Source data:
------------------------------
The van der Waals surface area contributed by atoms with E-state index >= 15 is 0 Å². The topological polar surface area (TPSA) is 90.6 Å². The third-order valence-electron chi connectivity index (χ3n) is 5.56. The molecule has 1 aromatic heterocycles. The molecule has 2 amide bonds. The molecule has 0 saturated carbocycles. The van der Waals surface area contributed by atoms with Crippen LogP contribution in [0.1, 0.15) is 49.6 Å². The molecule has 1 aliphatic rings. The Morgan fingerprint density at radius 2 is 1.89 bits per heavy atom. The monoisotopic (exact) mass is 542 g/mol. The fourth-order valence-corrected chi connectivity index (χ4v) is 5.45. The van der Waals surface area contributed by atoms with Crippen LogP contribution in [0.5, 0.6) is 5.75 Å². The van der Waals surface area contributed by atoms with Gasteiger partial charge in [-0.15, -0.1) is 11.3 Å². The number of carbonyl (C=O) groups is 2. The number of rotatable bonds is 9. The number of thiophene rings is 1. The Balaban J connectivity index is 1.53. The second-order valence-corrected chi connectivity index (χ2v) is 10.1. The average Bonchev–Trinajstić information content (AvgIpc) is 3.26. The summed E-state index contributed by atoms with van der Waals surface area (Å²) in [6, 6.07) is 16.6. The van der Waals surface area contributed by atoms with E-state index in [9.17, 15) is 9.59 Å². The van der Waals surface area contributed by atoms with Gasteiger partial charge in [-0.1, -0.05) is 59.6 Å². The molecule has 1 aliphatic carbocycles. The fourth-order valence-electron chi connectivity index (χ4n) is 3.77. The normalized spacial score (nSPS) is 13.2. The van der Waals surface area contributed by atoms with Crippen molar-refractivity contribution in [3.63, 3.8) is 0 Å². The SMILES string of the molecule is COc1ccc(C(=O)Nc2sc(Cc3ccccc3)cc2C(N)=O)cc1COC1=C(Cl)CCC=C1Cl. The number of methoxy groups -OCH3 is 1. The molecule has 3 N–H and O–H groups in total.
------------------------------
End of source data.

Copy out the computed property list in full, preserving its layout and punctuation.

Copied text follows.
The van der Waals surface area contributed by atoms with E-state index >= 15 is 0 Å². The topological polar surface area (TPSA) is 90.6 Å². The third-order valence-electron chi connectivity index (χ3n) is 5.56. The molecule has 1 aromatic heterocycles. The molecule has 2 amide bonds. The molecule has 0 saturated carbocycles. The van der Waals surface area contributed by atoms with Crippen LogP contribution in [0.1, 0.15) is 49.6 Å². The molecule has 1 aliphatic rings. The Morgan fingerprint density at radius 2 is 1.89 bits per heavy atom. The monoisotopic (exact) mass is 542 g/mol. The fourth-order valence-corrected chi connectivity index (χ4v) is 5.45. The van der Waals surface area contributed by atoms with Crippen LogP contribution in [0.5, 0.6) is 5.75 Å². The van der Waals surface area contributed by atoms with Gasteiger partial charge in [-0.15, -0.1) is 11.3 Å². The number of carbonyl (C=O) groups is 2. The number of rotatable bonds is 9. The number of thiophene rings is 1. The Balaban J connectivity index is 1.53. The second-order valence-corrected chi connectivity index (χ2v) is 10.1. The average Bonchev–Trinajstić information content (AvgIpc) is 3.26. The summed E-state index contributed by atoms with van der Waals surface area (Å²) in [6, 6.07) is 16.6. The van der Waals surface area contributed by atoms with E-state index in [9.17, 15) is 9.59 Å². The van der Waals surface area contributed by atoms with Gasteiger partial charge in [-0.1, -0.05) is 59.6 Å². The molecule has 1 aliphatic carbocycles. The fourth-order valence-electron chi connectivity index (χ4n) is 3.77. The normalized spacial score (nSPS) is 13.2. The van der Waals surface area contributed by atoms with Crippen molar-refractivity contribution in [3.63, 3.8) is 0 Å². The SMILES string of the molecule is COc1ccc(C(=O)Nc2sc(Cc3ccccc3)cc2C(N)=O)cc1COC1=C(Cl)CCC=C1Cl. The number of methoxy groups -OCH3 is 1. The molecule has 3 N–H and O–H groups in total.